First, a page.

"the Official Report of Debates and to the published Reports and evidence of Committees".
The amendment seeks to insert:
"while re-affirming the status of proceedings in Parliament confirmed by Article 9 of the Bill of Rights."
Given the composition of the Committee chaired by Lord Donovan, it could perhaps be described as being the authoritative text of what a proceeding in Parliament is. Beginning on page 8 of the second report, paragraphs 12 to 34 deal with the very phrase "proceedings in Parliament".

What surprises me is that the Committee of Privileges did not consider this question at all. It is most improper for the Leader of the House to come before the House at one parliamentary day's notice—because this motion was tabled on Thursday and published on Friday—which means that most hon. Members are not aware that this matter has ever been recommended in great detail to the House as a whole.

As I said earlier in my point of order, when Mr. Speaker was in the Chair, the result is that the Government have again slipped up and not produced the documents. I am quoting from the Library copy. That means that nobody else can quote from it. I do not know if the civil servants who serve the Leader of the House have given him a copy. All the other documents that I have here do not come from the Vote Office—they come from my files.

It is incredible that we are discussing the meaning of the words "proceedings in Parliament" without having before us the reports which have attempted to define that meaning.

I am one of those hon. Members who is not informed on this matter. I came into the Chamber to see what was happening. My hon. Friend the Member for Nottingham, West (Mr. English) mentioned paragraphs 12 to 34 of the authority he has before him. I believe that it would be a good thing for him to read out the contents of those paragraphs, so that we know how those proceedings are defined, as we do not have the chance of reading that authority.

Certainly, that is the only way in which the House will be informed on the matter. Lord Donovan and his colleagues said:

"Since these proceedings are expressly made the subject of absolute privilege by the Bill of Rights it is important, alike for Members of either House as for members of the public, to have as clear an idea as possible of what are and what are not 'proceedings in Parliament'. Whilst participating in such proceedings Members are at present immune from being called to account in the Courts for any defamatory statement they make in the course of such participation, however false or malicious it might be: and the member of the public so defamed is without redress. Yet the term has never been defined by statute or judicial decision".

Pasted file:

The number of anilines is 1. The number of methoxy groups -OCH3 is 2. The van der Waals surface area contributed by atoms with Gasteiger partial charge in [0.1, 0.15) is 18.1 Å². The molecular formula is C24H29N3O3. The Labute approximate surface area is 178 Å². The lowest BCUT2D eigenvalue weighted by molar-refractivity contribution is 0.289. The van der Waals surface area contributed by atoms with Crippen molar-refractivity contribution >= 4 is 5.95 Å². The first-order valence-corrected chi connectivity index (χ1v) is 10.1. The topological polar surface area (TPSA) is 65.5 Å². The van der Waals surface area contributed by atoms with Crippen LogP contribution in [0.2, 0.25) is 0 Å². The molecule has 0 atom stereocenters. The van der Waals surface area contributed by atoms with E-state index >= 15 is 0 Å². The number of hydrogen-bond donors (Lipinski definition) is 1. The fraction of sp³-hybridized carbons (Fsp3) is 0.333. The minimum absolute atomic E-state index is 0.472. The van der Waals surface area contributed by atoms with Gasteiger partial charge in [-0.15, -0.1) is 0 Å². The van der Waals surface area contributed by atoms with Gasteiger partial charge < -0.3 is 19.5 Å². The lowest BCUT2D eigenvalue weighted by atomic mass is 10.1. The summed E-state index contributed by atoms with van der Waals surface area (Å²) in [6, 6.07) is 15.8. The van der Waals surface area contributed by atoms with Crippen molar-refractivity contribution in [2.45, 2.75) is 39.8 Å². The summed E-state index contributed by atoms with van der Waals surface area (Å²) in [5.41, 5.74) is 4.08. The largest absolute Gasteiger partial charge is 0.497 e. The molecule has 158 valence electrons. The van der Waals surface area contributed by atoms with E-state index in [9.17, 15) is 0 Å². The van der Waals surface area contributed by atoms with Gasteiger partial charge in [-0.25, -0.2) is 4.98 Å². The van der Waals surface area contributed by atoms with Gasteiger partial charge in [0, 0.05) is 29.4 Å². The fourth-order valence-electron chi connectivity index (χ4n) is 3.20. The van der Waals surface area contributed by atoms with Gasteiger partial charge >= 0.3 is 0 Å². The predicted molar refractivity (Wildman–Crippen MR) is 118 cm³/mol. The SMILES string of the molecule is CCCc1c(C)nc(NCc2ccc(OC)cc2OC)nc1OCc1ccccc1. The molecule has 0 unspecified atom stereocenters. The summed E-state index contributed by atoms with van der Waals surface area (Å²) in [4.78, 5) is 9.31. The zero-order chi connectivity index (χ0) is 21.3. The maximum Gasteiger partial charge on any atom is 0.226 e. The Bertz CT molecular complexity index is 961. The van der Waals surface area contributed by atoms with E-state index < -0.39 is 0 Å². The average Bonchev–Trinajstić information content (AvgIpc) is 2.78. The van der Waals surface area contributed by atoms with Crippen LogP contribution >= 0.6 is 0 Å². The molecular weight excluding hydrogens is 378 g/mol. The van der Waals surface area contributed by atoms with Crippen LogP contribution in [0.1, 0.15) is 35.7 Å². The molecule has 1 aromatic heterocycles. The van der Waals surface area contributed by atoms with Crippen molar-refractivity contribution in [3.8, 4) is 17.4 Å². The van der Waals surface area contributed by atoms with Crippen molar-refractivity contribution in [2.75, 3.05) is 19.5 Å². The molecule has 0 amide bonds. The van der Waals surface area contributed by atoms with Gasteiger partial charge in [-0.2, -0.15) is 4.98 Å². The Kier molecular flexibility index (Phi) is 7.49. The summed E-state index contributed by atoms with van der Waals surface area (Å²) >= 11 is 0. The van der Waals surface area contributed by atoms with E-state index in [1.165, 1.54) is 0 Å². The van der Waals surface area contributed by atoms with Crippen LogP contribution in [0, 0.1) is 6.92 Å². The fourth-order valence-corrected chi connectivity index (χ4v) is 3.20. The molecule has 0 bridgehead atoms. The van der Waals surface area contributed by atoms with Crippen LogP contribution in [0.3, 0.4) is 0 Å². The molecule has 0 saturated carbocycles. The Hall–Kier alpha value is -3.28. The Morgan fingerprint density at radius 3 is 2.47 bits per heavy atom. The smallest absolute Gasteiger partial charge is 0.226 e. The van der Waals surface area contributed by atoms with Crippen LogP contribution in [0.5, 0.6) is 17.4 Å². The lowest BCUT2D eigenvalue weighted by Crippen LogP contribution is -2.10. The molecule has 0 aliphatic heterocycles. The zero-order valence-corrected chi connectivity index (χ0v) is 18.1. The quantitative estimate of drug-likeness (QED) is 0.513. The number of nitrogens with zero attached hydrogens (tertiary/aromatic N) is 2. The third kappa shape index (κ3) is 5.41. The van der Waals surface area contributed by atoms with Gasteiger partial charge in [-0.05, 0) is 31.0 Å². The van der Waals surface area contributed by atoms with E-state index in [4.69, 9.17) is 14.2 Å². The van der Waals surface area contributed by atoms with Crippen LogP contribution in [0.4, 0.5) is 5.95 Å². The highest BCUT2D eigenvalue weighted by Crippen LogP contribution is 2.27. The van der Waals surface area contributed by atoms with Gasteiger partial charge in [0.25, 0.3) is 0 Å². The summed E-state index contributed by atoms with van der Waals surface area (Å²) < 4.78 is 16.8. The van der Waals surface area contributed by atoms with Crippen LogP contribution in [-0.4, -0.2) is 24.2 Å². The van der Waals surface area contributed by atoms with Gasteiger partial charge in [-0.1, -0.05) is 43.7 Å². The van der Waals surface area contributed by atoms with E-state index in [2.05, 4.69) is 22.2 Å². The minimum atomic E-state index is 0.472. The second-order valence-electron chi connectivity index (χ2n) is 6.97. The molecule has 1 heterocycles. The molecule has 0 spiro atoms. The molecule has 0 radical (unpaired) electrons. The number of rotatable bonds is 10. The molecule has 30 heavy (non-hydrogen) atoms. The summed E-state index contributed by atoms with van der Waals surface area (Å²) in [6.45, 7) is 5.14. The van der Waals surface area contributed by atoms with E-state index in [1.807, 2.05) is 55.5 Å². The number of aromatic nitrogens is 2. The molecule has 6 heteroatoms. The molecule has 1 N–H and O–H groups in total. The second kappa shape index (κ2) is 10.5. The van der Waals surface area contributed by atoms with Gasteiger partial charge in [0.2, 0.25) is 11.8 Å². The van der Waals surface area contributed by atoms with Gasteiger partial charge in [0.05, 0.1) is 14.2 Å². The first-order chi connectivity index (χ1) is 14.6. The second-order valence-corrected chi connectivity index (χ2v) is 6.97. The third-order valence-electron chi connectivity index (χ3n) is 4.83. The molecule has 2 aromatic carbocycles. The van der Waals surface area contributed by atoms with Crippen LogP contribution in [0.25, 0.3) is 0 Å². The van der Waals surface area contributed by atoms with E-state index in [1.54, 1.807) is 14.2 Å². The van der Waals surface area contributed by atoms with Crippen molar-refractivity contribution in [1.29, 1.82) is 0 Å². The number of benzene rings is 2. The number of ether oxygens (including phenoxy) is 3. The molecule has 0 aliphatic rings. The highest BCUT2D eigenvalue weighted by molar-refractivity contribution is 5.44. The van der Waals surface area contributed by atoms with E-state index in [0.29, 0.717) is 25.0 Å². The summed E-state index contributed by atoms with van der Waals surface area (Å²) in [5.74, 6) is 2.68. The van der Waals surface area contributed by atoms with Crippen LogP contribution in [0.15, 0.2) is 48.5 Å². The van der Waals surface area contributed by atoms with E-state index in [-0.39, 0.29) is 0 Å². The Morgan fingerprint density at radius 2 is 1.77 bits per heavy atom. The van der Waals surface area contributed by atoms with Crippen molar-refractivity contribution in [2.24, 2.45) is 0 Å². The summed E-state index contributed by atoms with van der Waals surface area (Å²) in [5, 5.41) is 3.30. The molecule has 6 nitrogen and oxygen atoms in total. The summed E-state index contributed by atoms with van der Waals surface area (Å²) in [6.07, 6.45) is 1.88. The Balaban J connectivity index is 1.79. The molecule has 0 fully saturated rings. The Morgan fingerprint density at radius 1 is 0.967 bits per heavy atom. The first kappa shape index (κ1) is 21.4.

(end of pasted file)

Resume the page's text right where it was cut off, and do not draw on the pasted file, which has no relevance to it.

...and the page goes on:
Paragraph 13 continues:
"When the framers of the Bill of Rights used the expression 'proceedings in Parliament' in 1688 and did so in the same context as 'debates' it is probable that they had in mind a fairly simple conception of an assembly where debates were followed by resolutions or bills and the proceedings were not marked by much complexity. In such a situation, the need for a definition of proceedings in Parliament might not have been felt. Matters are very different today when Parliament conducts much of its business through Committees of different kinds and which may at times sit elsewhere than in the Palace of Westminster, and when procedures have been invented which were unknown in Stuart times. the proceedings and usages of Parliament today are dealt with in a standard work…"
Lord Donovan goes on to refer to "Erskine May."

Ten years ago, Lord Donovan was much clearer about the realities of the fact that this House used committees than the right hon. and learned Member for Hertfordshire, East has been. Amazingly enough, the right hon. and learned Gentleman was quoting the use of witnesses before Select Committees in the nineteenth century just after the House has agreed, in spite of the reservations of my right hon. Friend the Member for Ebbw Vale (Mr. Foot), to the setting up of a set of Select Committees. The question of witnesses is now more relevant today than at any time since the nineteenth century.

The 1818 wording is quite specific—before "any committee of this House". It could not be a larger definition than that. That means any committee at the material time in the House of Commons. It cannot mean anything else.